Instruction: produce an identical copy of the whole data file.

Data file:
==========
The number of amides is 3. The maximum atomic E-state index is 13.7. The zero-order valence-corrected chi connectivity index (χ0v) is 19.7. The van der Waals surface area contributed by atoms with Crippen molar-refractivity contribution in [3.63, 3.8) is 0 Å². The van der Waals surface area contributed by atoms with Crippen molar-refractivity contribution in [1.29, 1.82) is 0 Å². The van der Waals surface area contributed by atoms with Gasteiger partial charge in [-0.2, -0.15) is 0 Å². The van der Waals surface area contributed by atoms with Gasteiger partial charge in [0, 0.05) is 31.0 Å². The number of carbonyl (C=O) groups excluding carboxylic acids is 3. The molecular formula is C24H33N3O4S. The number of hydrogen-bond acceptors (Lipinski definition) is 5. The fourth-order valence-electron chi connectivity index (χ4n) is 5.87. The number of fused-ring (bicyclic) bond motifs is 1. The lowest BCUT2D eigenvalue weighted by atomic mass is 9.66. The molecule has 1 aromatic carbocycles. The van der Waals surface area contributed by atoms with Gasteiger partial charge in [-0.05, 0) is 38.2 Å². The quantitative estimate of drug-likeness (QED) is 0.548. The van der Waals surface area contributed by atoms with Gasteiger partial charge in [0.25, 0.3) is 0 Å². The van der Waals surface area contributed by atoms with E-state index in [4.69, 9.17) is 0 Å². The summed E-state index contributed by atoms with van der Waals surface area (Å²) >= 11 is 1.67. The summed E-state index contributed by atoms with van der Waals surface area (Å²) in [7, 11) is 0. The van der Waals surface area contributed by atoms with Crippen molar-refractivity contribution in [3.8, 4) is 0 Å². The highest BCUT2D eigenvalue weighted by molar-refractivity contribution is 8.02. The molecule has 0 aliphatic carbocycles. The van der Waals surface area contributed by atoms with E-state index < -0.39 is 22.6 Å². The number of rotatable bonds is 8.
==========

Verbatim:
The number of amides is 3. The maximum atomic E-state index is 13.7. The zero-order valence-corrected chi connectivity index (χ0v) is 19.7. The van der Waals surface area contributed by atoms with Crippen molar-refractivity contribution in [3.63, 3.8) is 0 Å². The van der Waals surface area contributed by atoms with Crippen molar-refractivity contribution in [1.29, 1.82) is 0 Å². The van der Waals surface area contributed by atoms with Gasteiger partial charge in [-0.2, -0.15) is 0 Å². The van der Waals surface area contributed by atoms with Gasteiger partial charge in [0, 0.05) is 31.0 Å². The number of carbonyl (C=O) groups excluding carboxylic acids is 3. The molecular formula is C24H33N3O4S. The number of hydrogen-bond acceptors (Lipinski definition) is 5. The fourth-order valence-electron chi connectivity index (χ4n) is 5.87. The number of fused-ring (bicyclic) bond motifs is 1. The lowest BCUT2D eigenvalue weighted by atomic mass is 9.66. The molecule has 1 aromatic carbocycles. The van der Waals surface area contributed by atoms with Gasteiger partial charge in [-0.05, 0) is 38.2 Å². The quantitative estimate of drug-likeness (QED) is 0.548. The van der Waals surface area contributed by atoms with Gasteiger partial charge in [0.25, 0.3) is 0 Å². The van der Waals surface area contributed by atoms with E-state index in [4.69, 9.17) is 0 Å². The summed E-state index contributed by atoms with van der Waals surface area (Å²) >= 11 is 1.67. The summed E-state index contributed by atoms with van der Waals surface area (Å²) in [7, 11) is 0. The van der Waals surface area contributed by atoms with Crippen molar-refractivity contribution in [3.8, 4) is 0 Å². The highest BCUT2D eigenvalue weighted by molar-refractivity contribution is 8.02. The molecule has 0 aliphatic carbocycles. The van der Waals surface area contributed by atoms with E-state index < -0.39 is 22.6 Å². The number of rotatable bonds is 8.